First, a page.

Bragança, House of
Bragança, House of
House of Bragança, noble house of Portugal whose members founded the Bragança dynasty that ruled Portugal from 1640 to 1910 and Brazil from 1822 to 1889. Descended from Dom Afonso (natural son of Dom João I of Portugal) and Dona Beatriz Pereira Alvim (daughter of Condestável Nuno Alves Pereira), who married in 1401; the family takes its name from the city of Bragança, in the northeastern extremity of Portugal. Land donations by Dom João and Condestável Pereira formed the nucleus of the dukedom, which later included extensive holdings in a large number of villages, manors, and fortresses. The dukes appointed ecclesiastical, administrative, judicial, and fiscal authorities throughout their lands and they enjoyed the prerogatives of royal princes outside the line of succession: they granted titles of nobility, and attended meetings of the Council of State, presiding in the king's absence. Despite such privileges, the House of Bragança entered into conflict with Dom João II, of Aviz, who at the beginning of his reign (1481–1495) sought to strengthen his royal power by demanding from the nobility a pledge of allegiance according to a new formula that linked and subordinated the nobles to royal power far more than the previous pledge. The duke of Bragança, Dom Fernando II, protested the wording of the new formula as too rigorous and demeaning to his dignity. Although the duke eventually swore allegiance, when Dom João II ordered a new survey of all the land in the kingdom, without exception, Dom Fernando and other other nobles conspired against the king. Dom Fernando was brought to trial, decapitated, his family exiled, and all the holdings of the House of Bragança confiscated and distributed among the favorites of Dom João II. In 1497 all rights were restored to the house.
In 1580 the Aviz dynasty ended with the death of Dom Henrique I. Philip II of Spain assumed the Portuguese crown, and Portugal remained united to Spain until 1640. In 1637 the idea of restoration began to take root, and the natural choice for a sovereign was Dom João II, eighth duke of Bragança. The duke and his followers used the outbreak of the Catalunian rebellion in Spain to proclaim the separation of Portugal from Spain, and in 1640 the duke became João IV, king of Portugal. The Braganças governed Portugal during some of its most challenging periods: the recovery from the economic and fiscal devastation left by its former union with Spain, the threat of Spanish military intervention, the animosity of the pope who supported Spain, and the Dutch conquest of Brazil. During the eighteenth century the dynasty experienced a golden age under João V, impelled by his administrative and political acumen and the wealth from the Brazilian gold mines. The nineteenth century brought the Napoleonic invasion, the escape of the Bragança in 1809 to Brazil (where they remained until 1821), and finally the loss of Brazil.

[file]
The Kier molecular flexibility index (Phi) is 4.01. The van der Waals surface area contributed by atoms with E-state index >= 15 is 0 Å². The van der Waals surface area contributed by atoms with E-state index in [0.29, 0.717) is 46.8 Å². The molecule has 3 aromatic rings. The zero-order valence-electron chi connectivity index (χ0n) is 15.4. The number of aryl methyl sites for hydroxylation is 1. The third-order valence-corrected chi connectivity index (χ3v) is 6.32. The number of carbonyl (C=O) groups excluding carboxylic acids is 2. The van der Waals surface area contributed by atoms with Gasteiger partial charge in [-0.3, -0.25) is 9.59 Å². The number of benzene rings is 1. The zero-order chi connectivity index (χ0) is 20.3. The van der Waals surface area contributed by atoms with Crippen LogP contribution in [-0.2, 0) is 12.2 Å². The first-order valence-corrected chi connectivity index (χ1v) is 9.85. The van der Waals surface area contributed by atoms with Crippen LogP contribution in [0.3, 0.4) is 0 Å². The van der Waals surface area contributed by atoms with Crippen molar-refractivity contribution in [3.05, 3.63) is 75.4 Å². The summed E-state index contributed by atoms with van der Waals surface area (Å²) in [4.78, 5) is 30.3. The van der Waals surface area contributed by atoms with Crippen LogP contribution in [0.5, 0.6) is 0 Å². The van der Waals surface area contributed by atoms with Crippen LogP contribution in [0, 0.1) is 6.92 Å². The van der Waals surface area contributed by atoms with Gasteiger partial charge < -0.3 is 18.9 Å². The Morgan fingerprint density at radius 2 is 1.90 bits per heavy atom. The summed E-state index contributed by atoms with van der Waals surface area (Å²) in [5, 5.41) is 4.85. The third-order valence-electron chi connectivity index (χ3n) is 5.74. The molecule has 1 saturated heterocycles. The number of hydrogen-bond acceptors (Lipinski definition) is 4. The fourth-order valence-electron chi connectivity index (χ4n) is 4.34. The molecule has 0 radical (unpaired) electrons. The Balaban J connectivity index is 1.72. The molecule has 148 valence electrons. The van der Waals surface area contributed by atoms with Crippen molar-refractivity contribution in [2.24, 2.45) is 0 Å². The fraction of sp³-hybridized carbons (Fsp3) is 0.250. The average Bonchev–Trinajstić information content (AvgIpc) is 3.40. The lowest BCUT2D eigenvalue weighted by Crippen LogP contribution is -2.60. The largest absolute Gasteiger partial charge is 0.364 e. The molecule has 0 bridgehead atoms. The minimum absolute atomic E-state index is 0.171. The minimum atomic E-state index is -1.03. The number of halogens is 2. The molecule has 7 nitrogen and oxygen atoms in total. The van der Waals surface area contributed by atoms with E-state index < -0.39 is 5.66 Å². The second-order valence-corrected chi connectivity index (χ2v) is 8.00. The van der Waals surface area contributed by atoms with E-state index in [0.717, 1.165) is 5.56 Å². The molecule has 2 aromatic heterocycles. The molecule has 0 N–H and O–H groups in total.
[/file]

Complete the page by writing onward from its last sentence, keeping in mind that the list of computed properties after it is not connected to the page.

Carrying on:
In 1822 Dom Pedro, prince regent of Brazil and heir to the Portuguese throne, proclaimed Brazilian independence and became Pedro I of Brazil. The Brazilian branch of the Bragança dynasty came to govern Brazil and Portugal under constitutional monarchies. Pedro I became Pedro IV of Portugal upon his father's death in 1826, but in the same year he abdicated the throne of Portugal in favor of his daughter, Maria II, and 1831 he abdicated the throne of Brazil in favor of his son, Pedro II. The last Bragança monarchs tried, without success, to forestall the republic but the Republic of Brazil was proclaimed in 1889, and Pedro II exiled. Portugal was proclaimed a republic in 1910, causing Dom Manuel II to leave the country.
See alsoPedro II of Brazil .
João Ameal, História de Portugal (1968).
Neill Macaulay, Dom Pedro (1986).
Dias, Paulo. Real panteão dos Bragança: Arte e memoria. Porto: Antília Editora, 2006.
Howe, Malcolm S. The Braganza Story: A Visit to the Royal Pantheon of Portugal. London: British Historical Society of Portugal, 1999.
Machado, José Carlos L. Soares. Os Bragançaos: História genealógica de uma linhagem medieval (séculos XI a XIII). Lisbon: J.C.L.S. Machado, 2004.
Lydia M. Garner